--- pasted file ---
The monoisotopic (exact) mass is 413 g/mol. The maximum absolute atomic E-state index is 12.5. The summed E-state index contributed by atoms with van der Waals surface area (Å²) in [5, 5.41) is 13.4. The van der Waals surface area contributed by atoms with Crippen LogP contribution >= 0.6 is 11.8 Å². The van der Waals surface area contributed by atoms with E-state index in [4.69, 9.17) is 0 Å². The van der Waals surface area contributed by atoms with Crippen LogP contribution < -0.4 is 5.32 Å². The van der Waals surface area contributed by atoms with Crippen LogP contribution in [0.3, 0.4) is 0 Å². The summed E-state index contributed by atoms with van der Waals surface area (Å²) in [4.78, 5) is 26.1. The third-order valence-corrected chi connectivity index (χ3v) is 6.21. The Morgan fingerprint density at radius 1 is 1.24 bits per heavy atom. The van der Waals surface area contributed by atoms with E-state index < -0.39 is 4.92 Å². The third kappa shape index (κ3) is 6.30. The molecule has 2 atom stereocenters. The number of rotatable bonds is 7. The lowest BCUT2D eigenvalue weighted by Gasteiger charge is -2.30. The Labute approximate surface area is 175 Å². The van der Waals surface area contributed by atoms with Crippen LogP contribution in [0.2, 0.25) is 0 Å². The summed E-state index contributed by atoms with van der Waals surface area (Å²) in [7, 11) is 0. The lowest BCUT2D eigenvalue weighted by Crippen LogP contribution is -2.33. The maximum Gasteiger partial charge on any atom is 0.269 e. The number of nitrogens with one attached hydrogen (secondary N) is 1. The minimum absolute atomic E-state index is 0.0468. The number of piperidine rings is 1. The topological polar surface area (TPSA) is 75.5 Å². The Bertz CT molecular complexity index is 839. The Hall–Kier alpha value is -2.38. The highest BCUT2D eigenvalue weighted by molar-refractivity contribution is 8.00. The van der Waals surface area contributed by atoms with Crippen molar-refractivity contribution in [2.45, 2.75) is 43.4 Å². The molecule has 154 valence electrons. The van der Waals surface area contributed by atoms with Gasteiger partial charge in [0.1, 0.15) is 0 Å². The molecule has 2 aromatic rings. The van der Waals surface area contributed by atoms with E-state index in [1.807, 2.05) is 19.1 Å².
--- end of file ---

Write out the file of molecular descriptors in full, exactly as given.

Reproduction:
The monoisotopic (exact) mass is 413 g/mol. The maximum absolute atomic E-state index is 12.5. The summed E-state index contributed by atoms with van der Waals surface area (Å²) in [5, 5.41) is 13.4. The van der Waals surface area contributed by atoms with Crippen LogP contribution >= 0.6 is 11.8 Å². The van der Waals surface area contributed by atoms with E-state index in [4.69, 9.17) is 0 Å². The van der Waals surface area contributed by atoms with Crippen LogP contribution < -0.4 is 5.32 Å². The van der Waals surface area contributed by atoms with Crippen LogP contribution in [0.3, 0.4) is 0 Å². The summed E-state index contributed by atoms with van der Waals surface area (Å²) in [4.78, 5) is 26.1. The third-order valence-corrected chi connectivity index (χ3v) is 6.21. The Morgan fingerprint density at radius 1 is 1.24 bits per heavy atom. The van der Waals surface area contributed by atoms with E-state index < -0.39 is 4.92 Å². The third kappa shape index (κ3) is 6.30. The molecule has 2 atom stereocenters. The number of rotatable bonds is 7. The lowest BCUT2D eigenvalue weighted by Gasteiger charge is -2.30. The Labute approximate surface area is 175 Å². The van der Waals surface area contributed by atoms with Crippen LogP contribution in [0.2, 0.25) is 0 Å². The summed E-state index contributed by atoms with van der Waals surface area (Å²) in [7, 11) is 0. The lowest BCUT2D eigenvalue weighted by Crippen LogP contribution is -2.33. The maximum Gasteiger partial charge on any atom is 0.269 e. The number of nitrogens with one attached hydrogen (secondary N) is 1. The minimum absolute atomic E-state index is 0.0468. The number of piperidine rings is 1. The topological polar surface area (TPSA) is 75.5 Å². The Bertz CT molecular complexity index is 839. The Hall–Kier alpha value is -2.38. The highest BCUT2D eigenvalue weighted by molar-refractivity contribution is 8.00. The van der Waals surface area contributed by atoms with Crippen molar-refractivity contribution in [2.45, 2.75) is 43.4 Å². The molecule has 154 valence electrons. The van der Waals surface area contributed by atoms with Gasteiger partial charge in [0.1, 0.15) is 0 Å². The molecule has 2 aromatic rings. The van der Waals surface area contributed by atoms with E-state index in [1.807, 2.05) is 19.1 Å².